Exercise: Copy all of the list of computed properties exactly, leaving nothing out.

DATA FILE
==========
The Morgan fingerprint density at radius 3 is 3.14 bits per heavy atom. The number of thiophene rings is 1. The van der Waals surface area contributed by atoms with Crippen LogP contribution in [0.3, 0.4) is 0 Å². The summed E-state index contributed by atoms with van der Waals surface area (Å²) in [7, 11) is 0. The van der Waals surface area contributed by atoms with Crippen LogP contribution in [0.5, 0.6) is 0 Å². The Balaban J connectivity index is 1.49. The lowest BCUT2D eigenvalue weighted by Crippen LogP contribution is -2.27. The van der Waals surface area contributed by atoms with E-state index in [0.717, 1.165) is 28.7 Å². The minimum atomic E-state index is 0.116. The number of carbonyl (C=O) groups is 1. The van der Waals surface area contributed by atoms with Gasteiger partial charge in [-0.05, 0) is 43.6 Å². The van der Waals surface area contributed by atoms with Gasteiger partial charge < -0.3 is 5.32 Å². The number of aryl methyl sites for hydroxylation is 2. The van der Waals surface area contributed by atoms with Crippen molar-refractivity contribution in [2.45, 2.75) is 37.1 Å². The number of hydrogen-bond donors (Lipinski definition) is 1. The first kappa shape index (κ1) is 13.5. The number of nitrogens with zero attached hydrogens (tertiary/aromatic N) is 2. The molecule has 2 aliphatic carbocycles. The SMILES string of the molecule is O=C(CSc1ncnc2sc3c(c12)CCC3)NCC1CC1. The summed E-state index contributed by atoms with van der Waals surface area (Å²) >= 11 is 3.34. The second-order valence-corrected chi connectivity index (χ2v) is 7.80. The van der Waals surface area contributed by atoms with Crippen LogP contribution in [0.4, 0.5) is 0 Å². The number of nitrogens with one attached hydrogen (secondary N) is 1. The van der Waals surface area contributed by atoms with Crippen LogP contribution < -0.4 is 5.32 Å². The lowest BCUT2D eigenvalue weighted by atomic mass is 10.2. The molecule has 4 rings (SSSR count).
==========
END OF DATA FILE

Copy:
The Morgan fingerprint density at radius 3 is 3.14 bits per heavy atom. The number of thiophene rings is 1. The van der Waals surface area contributed by atoms with Crippen LogP contribution in [0.3, 0.4) is 0 Å². The summed E-state index contributed by atoms with van der Waals surface area (Å²) in [7, 11) is 0. The van der Waals surface area contributed by atoms with Crippen LogP contribution in [0.5, 0.6) is 0 Å². The Balaban J connectivity index is 1.49. The lowest BCUT2D eigenvalue weighted by Crippen LogP contribution is -2.27. The van der Waals surface area contributed by atoms with E-state index in [0.717, 1.165) is 28.7 Å². The minimum atomic E-state index is 0.116. The number of carbonyl (C=O) groups is 1. The van der Waals surface area contributed by atoms with Gasteiger partial charge in [-0.05, 0) is 43.6 Å². The van der Waals surface area contributed by atoms with Gasteiger partial charge < -0.3 is 5.32 Å². The number of aryl methyl sites for hydroxylation is 2. The van der Waals surface area contributed by atoms with Crippen molar-refractivity contribution in [2.45, 2.75) is 37.1 Å². The number of hydrogen-bond donors (Lipinski definition) is 1. The first kappa shape index (κ1) is 13.5. The number of nitrogens with zero attached hydrogens (tertiary/aromatic N) is 2. The molecule has 2 aliphatic carbocycles. The SMILES string of the molecule is O=C(CSc1ncnc2sc3c(c12)CCC3)NCC1CC1. The summed E-state index contributed by atoms with van der Waals surface area (Å²) >= 11 is 3.34. The second-order valence-corrected chi connectivity index (χ2v) is 7.80. The van der Waals surface area contributed by atoms with Crippen LogP contribution in [0.4, 0.5) is 0 Å². The number of nitrogens with one attached hydrogen (secondary N) is 1. The van der Waals surface area contributed by atoms with Crippen LogP contribution < -0.4 is 5.32 Å². The lowest BCUT2D eigenvalue weighted by atomic mass is 10.2. The molecule has 4 rings (SSSR count).